Obituary for a jacket

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“Even the smallest things matter,” Jeff said.

We were in the Kingshead, one of those pubs visited purely for convenience and price, and me and Jeff Green were catching up. The past summer we both worked in same newsroom. Now we lived on opposite ends of the country. Being young journalists, there was nothing better to do then drink cheap beer and talk about writing.

“I was at this seminar, and this guy was talking about how the best questions are sometimes the most innocuous,” he said.

Then Jeff leaned in and widened his eyes slightly.

“That jacket. Why do you wear it?”

It was red and grey and shiny perhaps only once in its life. It had two layers and a hood and a crest. The crest had the Olympic Rings on the bottom, “Vancouver 2010” threaded through the middle, and a peacock on top.

It was also free. You got it when you entered the Olympic Media Centre for the first time, receiving full accreditation from NBC as their employee for the games.

As a 22-year-old, this was amazingly cool for about 86 different reasons. Getting to work the Olympics, in your home city? One thing.

Working for NBC, the network of Hope and Carson and Seinfeld? Of Saturday Night Live and Meet the Press, Tim Russert and Matt Lauer?

It’s possible I was excited.

Those two weeks were a media fantasy camp. I walked the same makeshift hallways as my idols, was paid to watch sports, got to touch the Olympic flame. One day, me and another guy were having lunch. Al Michaels sat down across from us.

“Should we say say hi to Al?” lunch guy says to me.

“I dunno, what would we say? Hi Mr. Michaels…when you said ‘Do you believe in miracles’, that was…that was pretty awesome.”

“Yeah…” lunch guy says. “Yeah…”

Another day, I was walking to my cubicle when a rush of suits came from the closest door, and I suddenly heard Tom Brokaw’s voice.

Because Tom Brokaw was talking. Right next to me.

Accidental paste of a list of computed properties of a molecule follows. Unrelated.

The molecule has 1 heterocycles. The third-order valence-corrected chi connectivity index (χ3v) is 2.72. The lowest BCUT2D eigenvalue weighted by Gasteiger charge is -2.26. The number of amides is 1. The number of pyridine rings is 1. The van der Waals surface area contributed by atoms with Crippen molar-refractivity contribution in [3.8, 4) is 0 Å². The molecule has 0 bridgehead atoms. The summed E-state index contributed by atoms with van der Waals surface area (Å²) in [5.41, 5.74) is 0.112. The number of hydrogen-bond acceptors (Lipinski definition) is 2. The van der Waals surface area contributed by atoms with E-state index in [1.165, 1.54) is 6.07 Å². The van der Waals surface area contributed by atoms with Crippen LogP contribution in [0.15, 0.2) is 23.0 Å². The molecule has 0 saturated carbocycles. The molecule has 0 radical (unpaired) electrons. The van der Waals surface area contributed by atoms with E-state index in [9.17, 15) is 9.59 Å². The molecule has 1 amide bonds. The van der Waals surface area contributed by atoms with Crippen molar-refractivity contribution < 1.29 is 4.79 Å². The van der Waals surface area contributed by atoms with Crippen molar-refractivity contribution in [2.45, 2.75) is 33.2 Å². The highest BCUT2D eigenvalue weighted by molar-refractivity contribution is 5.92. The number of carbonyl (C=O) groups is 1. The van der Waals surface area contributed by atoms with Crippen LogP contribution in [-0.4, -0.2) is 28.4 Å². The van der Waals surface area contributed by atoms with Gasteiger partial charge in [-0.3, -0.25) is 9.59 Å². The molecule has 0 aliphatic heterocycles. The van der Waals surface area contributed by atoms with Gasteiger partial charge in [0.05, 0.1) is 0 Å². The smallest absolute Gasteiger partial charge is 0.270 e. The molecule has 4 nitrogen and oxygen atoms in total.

And I was walking next to Tom Brokaw, who was talking with the unmistakable voice that millions of Americans had gotten their news from for years, and Tom Brokaw kept talking, and I kept walking, and suddenly I was 50 metres past my cubicle.

Meanwhile, Canada was winning gold medals and Vancouver was having an explosion of festivities that won’t be seen here again.

The games ended, the flame got extinguished, the Media Centre became another big building, Vancouver became rainy again. I still had my jacket.

“And you wear it every day?” asked Jeff.

Well sure. Why not wear the same jacket every day? It’s not like it’s a pair of socks. Right?

People never understood this answer. People didn’t get it in Grade 11 or in sophomore year though, so I was non-plussed.

It probably started when I was in Kindergarten. I was enrolled in a private school, which is seemingly the only place where five-year-olds wear blazers and ties and white collared shirts every day. You get used to wearing the same thing continually. And if you get used to wearing the same thing, and the concepts of “fashion” or “trying new things” strikes disdain into your heart, then you keep wearing the same thing.

Where it’s somewhat socially acceptable. Like with jackets. Simple. Efficient. Get one with two layers, it becomes easy to bulk up or slim down as the months turn. Add a sturdy hood, and it works like a charm from October-April.

Which is why I wore the blue and red jacket through three years of elementary school, and the same neon 80’s Whistler Blackcomb ski jacket though high school (“Justin’s amazing Technicolor Dreamcoat”, one biology teacher called it), and the same puffy pea green winter jacket in the early years of university, and then the same NBC jacket for year after that.

The same routines followed. Friends mocking, and me mocking it back. It getting washed somewhat regularly, and then less regularly, and then Justin You Really Should Wash That. People asking if I would ever replace it, and me saying maybe this year, and nobody really believing it.

Because why replace it? It still works, and if anyone is going to judge me because of my choice in jackets, there are 600 other ways I’ll disappoint them. Why would you get rid of a perfectly good jacket? One day, sure, it would go. Another wet season would be here, the jacket worn, with money in the bank. Sweaters and coats and multiple types of all sorts of things could go over the shirt would hold a new appeal, or the idea of appeal, because it was better, or different, or something. Something that wasn’t one jacket.

But today? Today I’ll wear my jacket, because it’s there, and I know it, and it keeps my body warm and the rain off my head and reminds me of things big and small.

So yeah, I wore that coat every day.

Jeff nodded. I smiled. You learn a lot from the simplest questions.

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